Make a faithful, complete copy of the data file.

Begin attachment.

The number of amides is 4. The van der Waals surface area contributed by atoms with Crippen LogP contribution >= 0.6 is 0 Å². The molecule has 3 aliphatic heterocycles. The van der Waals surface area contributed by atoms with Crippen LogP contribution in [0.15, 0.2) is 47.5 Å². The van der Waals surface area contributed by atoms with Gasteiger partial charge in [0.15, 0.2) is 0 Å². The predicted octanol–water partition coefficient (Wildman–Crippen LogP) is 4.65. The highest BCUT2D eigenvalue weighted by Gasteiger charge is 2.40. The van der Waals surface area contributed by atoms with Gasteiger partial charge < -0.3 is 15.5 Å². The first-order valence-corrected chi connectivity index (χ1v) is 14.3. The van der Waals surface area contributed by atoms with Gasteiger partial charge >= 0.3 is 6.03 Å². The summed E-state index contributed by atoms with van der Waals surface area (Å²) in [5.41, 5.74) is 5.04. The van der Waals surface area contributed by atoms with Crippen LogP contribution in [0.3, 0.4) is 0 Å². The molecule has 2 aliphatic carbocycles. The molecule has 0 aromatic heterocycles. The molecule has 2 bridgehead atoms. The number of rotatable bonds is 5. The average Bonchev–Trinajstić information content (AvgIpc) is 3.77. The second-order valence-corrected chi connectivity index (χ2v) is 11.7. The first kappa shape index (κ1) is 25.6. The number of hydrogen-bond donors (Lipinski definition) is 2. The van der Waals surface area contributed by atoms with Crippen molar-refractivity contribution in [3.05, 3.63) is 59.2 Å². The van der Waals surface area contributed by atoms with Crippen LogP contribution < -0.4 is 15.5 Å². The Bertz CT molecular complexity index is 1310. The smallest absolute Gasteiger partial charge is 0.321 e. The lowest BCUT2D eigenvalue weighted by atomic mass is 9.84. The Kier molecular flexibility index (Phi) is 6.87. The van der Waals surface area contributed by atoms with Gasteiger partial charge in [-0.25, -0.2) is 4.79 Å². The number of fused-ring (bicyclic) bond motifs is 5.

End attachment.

The number of amides is 4. The van der Waals surface area contributed by atoms with Crippen LogP contribution >= 0.6 is 0 Å². The molecule has 3 aliphatic heterocycles. The van der Waals surface area contributed by atoms with Crippen LogP contribution in [0.15, 0.2) is 47.5 Å². The van der Waals surface area contributed by atoms with Gasteiger partial charge in [0.15, 0.2) is 0 Å². The predicted octanol–water partition coefficient (Wildman–Crippen LogP) is 4.65. The highest BCUT2D eigenvalue weighted by Gasteiger charge is 2.40. The van der Waals surface area contributed by atoms with Gasteiger partial charge < -0.3 is 15.5 Å². The first-order valence-corrected chi connectivity index (χ1v) is 14.3. The van der Waals surface area contributed by atoms with Gasteiger partial charge >= 0.3 is 6.03 Å². The summed E-state index contributed by atoms with van der Waals surface area (Å²) in [5.41, 5.74) is 5.04. The van der Waals surface area contributed by atoms with Crippen LogP contribution in [0.3, 0.4) is 0 Å². The molecule has 2 aliphatic carbocycles. The molecule has 0 aromatic heterocycles. The molecule has 2 bridgehead atoms. The number of rotatable bonds is 5. The average Bonchev–Trinajstić information content (AvgIpc) is 3.77. The second-order valence-corrected chi connectivity index (χ2v) is 11.7. The first kappa shape index (κ1) is 25.6. The number of hydrogen-bond donors (Lipinski definition) is 2. The van der Waals surface area contributed by atoms with Crippen molar-refractivity contribution in [3.05, 3.63) is 59.2 Å². The van der Waals surface area contributed by atoms with Crippen LogP contribution < -0.4 is 15.5 Å². The Bertz CT molecular complexity index is 1310. The smallest absolute Gasteiger partial charge is 0.321 e. The lowest BCUT2D eigenvalue weighted by atomic mass is 9.84. The Kier molecular flexibility index (Phi) is 6.87. The van der Waals surface area contributed by atoms with Gasteiger partial charge in [-0.25, -0.2) is 4.79 Å². The number of fused-ring (bicyclic) bond motifs is 5.